My absolute sympathy goes to that person. And the same country proudly states they are a proponent of human rights?? What a completely and utterly undeserving punishment. I wouldn't be surprised if that very same day there was a drunk driver in court who had killed someone in an accident who got less time. Anybody involved in the imprisonment of this person should hang their head in shame at the life they have ruined forever.
  7. MisterV
    Thats a ridiculous penalty - 16 years for some mushrooms. SWIM will never understand this insane right system.
  8. Crook4lyfe
    Forget the pedophiles, lets fill our prisons with people that grow mushrooms. I know thats the people who make me lose sleep at night...war on drugs is bs, hope said person stays strong and gets out asap
  9. swimmer
    16 years in prison for growing mushrooms??!! IMO, such a sentence is wrong on so many levels, it borders on evil. One more indication that the US has a legal system, not a system of justice.
  10. alienfetus
    That is outrageous. How did they find out he was growing them? Inquiring minds needs to know to prevent this idiocy from happening again.
  11. MiMoMo
    “An Overview of Criminal Offenses under Tennessee Law”
    Offenses against Public Health, Safety & Welfare

    Drug Offenses: Schedule I: This includes certain opiates (e.g., heroin), hallucinogens (e.g., LSD), depressants (e.g., methaqualone) and stimulants (e.g., MDMA). High potential for abuse; no accepted medical use in treatment or lacks accepted safety for use in treatment under medical supervision.

    Schedule I level of controlled substance, into which the hallucinogen mushrooms would fall, is considered Class B felony level offense. Class B felony punishment calls for "Not less than eight (8) nor more than thirty (30) years in prison. In addition, the jury may assess a fine not to exceed twenty-five thousand dollars ($25,000), unless otherwise provided by statute"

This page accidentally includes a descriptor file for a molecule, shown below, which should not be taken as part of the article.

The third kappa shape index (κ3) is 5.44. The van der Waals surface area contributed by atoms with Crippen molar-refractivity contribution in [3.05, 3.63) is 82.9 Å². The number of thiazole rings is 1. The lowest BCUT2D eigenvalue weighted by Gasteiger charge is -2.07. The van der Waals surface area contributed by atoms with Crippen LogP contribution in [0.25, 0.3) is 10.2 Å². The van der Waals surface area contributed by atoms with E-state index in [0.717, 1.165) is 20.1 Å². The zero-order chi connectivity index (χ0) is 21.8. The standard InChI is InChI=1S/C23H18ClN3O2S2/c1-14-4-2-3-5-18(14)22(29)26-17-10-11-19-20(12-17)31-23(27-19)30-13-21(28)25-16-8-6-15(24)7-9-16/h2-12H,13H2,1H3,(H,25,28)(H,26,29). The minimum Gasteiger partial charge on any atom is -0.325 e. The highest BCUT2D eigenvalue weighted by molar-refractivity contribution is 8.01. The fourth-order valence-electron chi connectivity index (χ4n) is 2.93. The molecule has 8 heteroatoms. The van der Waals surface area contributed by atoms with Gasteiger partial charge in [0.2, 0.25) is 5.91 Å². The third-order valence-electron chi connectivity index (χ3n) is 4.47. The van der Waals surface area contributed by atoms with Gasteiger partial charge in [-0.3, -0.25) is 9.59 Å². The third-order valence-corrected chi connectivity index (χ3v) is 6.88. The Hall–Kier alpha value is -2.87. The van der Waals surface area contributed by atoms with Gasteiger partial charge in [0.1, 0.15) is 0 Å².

12. MiMoMo
    For some peculiar reason, 'magic' mushrooms strike fear in the heart of law enforcement and shroomers are harshly persecuted as if they be horrible witches and evil sorcerers of old. Here is my previous post in response to Sitbcknchill's thread inquiring into prison sentencing for just such growing situation.

    Upon visiting to serve a warrant, coincidentally, the same way as Tennessee arrest, police discovered the grow. Notice that authorities closed down the entire block and evacuated all neigborhood families, perhaps in fear of toxic mushroom spore release into the atmosphere:cry:? At that time, the fungus felon had not yet been sentenced. Though now, by looking up his name in prison inmate search engine, it is apparent that New York State gave him 7 years in maximum security lockup to contemplate the error of his ways. Motto of the story? Don't have outstanding warrants if involved in the home cultivation.
  13. girlygrrl
    I feel bad for the guy because he got royally screwed. I do wish he'd had a bit more common sense. Obvs it is not a great plan to continue growing scheduled plants after being caught doing so. I'm all for non-violent law violation of ridiculous laws you don't believe in, but one has to take into consideration the risks of violating these laws.

    But seriously, wtf is up with the laws in this country? Is it really necessary to lock up someone just for growing enough a personal stash of *any* substance?

    Why is it that someone who DUI's and kills a family is back on the streets driving drunk again on a suspended license after a mere 3 mos of jail, but someone who grows their own shrooms and is harming nobody (not even himself because they are pretty much non-toxic) gets 16 years?

    Or worse yet, someone who murders as part of an armed robbery gets 2.5 years and is back on the streets again, making society less safe, to make room for guys like him.

    Heaven forbid some tripper wants to grow their own product -- which in NO way funds terrorism or crime rings -- so it's time to "make an example". The guy was playing with fire by continuing to grow after being caught doing so, but he certainly didn't deserve to be treated like a murderous, gang-banging drug lord (which wouldn't exist anyway if everything was legal)